When it comes to buying a car, it's important to be smart about it because while cars are deemed an asset, they are a depreciating asset. This means every year they decline in value due to wear and tear and also due to the yearly release of newer models. As a result, cars are not an investment since they only hold value for a short amount of time and not over the long term.
"While cars are deemed an asset, they are a depreciating asset and as a result, not an investment."
Yes, you might be able to sell your car for a large amount of money in the event of an emergency or a downgrade, but keep in mind that with each passing year, the value of your car gets lower and lower. Here are a few tips to help you save money if you are in the market to purchase a car!
Tip #1: Consider buying fairly used
A new car can lose anywhere from 10 to 20% of its value as soon as you drive it off the sales lot. That means that if you buy a new car and bring it back a few hours or days later to return it, it will be worth much less than you originally paid.
The reason why is because the wholesale value on a car (the price the dealer pays to get the car) is usually much lower than the retail price on the car (the price you pay the dealer). When you buy a new car the gap or difference between wholesale and retail can be quite substantial. Buying a used car (older model) on the other hand means that you can get the benefit of the retail price being much closer to the wholesale price because the car has miles on it and is an older model which automatically allows it to cost less.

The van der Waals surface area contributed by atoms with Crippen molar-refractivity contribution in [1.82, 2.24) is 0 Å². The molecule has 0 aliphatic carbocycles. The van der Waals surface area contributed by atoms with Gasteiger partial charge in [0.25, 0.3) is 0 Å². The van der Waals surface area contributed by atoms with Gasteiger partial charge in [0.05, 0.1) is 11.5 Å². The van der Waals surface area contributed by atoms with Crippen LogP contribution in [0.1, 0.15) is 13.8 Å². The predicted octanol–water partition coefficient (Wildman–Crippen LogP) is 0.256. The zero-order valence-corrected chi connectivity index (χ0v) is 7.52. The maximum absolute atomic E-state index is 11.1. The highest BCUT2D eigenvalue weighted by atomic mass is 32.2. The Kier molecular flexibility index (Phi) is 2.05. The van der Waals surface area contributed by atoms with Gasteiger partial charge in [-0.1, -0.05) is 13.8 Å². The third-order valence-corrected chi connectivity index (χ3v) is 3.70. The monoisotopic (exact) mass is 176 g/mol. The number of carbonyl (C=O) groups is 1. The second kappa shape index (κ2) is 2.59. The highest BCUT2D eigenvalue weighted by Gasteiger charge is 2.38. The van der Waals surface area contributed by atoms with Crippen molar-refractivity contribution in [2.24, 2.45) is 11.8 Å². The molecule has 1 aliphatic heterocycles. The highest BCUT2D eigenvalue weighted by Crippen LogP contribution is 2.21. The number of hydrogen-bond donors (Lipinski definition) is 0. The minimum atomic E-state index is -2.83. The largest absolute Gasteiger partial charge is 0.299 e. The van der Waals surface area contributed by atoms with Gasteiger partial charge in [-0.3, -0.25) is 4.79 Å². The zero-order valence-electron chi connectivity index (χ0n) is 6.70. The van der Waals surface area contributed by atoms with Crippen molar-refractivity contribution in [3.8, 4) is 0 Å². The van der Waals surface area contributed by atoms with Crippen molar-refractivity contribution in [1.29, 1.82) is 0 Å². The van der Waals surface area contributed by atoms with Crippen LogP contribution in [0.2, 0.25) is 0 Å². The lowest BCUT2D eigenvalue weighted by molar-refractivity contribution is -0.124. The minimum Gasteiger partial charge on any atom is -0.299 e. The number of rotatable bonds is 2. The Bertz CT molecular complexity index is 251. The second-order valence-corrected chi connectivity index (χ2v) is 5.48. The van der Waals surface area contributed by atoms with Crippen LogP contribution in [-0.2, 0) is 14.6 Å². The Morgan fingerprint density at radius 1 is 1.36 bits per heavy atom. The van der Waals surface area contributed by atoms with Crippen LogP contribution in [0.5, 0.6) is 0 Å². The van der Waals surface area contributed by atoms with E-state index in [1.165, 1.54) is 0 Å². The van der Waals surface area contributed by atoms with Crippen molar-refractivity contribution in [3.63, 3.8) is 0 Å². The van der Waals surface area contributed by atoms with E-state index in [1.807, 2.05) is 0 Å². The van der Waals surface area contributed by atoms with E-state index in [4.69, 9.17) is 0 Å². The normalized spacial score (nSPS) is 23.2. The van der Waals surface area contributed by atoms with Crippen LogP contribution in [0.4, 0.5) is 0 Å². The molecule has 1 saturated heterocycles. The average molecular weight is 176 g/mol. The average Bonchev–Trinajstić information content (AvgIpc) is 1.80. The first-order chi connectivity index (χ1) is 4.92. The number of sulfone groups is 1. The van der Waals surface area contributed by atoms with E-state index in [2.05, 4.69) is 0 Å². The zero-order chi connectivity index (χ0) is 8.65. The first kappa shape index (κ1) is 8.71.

Many people think buying a used car means buying an old beater but buying a car that's 1 to 3 years old can save you a large amount of money and many used cars are pretty much almost new!
Tip #2: Know what you are willing to pay in advance
It's important to do a comparison to determine what the average cost of the car you are willing to buy is and there are a ton of online tools that can help you make this determination. For instance, Kelley Blue Book and TrueCar.com are great places to start. These sites list both the manufacturer's retail price and the suggested retail price or fair purchase price. Once you have an idea of what your car should really cost you, you won't be easily moved by the "supposed" discounts the car salesman is selling you.
Tip #3: If you choose to finance your car, know your credit score before you go
Your credit score will not only determine what interest rate you get if you choose to finance your car but it can also help you with negotiating down the cost of the car and those two things combined can save your hundreds or even thousands of dollars.
One important thing to keep in mind when financing a car is that you will be taking on new debt and so it's important that you buy what you can realistically pay off and make a plan to pay off the debt as quickly as possible. The last thing you want is to still end up paying a bunch of interest after taking so much time out to negotiate a better price - that's counter-productive.
Tip #4: Secure your financing outside of the dealership
Another important thing to keep in mind that you can secure your own financing, possibly at a much lower rate, in advance of visiting a car dealership. Spend some time shopping around for the best interest rates on sites like BankRate.com and stop by your local bank or credit union to see what they have to offer. Even a half percentage difference on an interest rate can be a lot of money.
Tip #5: Factor the cost of owning a car into your budget
It's one thing to be able to purchase a car and a completely different thing to be able to afford to keep it. Keeping it includes purchasing gas, paying for insurance and being able to pay the maintenance costs for your car. It's a good idea to figure out how much all these things will cost you and build them into your monthly budget. You should also plan to build up additional savings to support any car repairs or maintenance needs that might come up e.g. oil changes, new tires etc.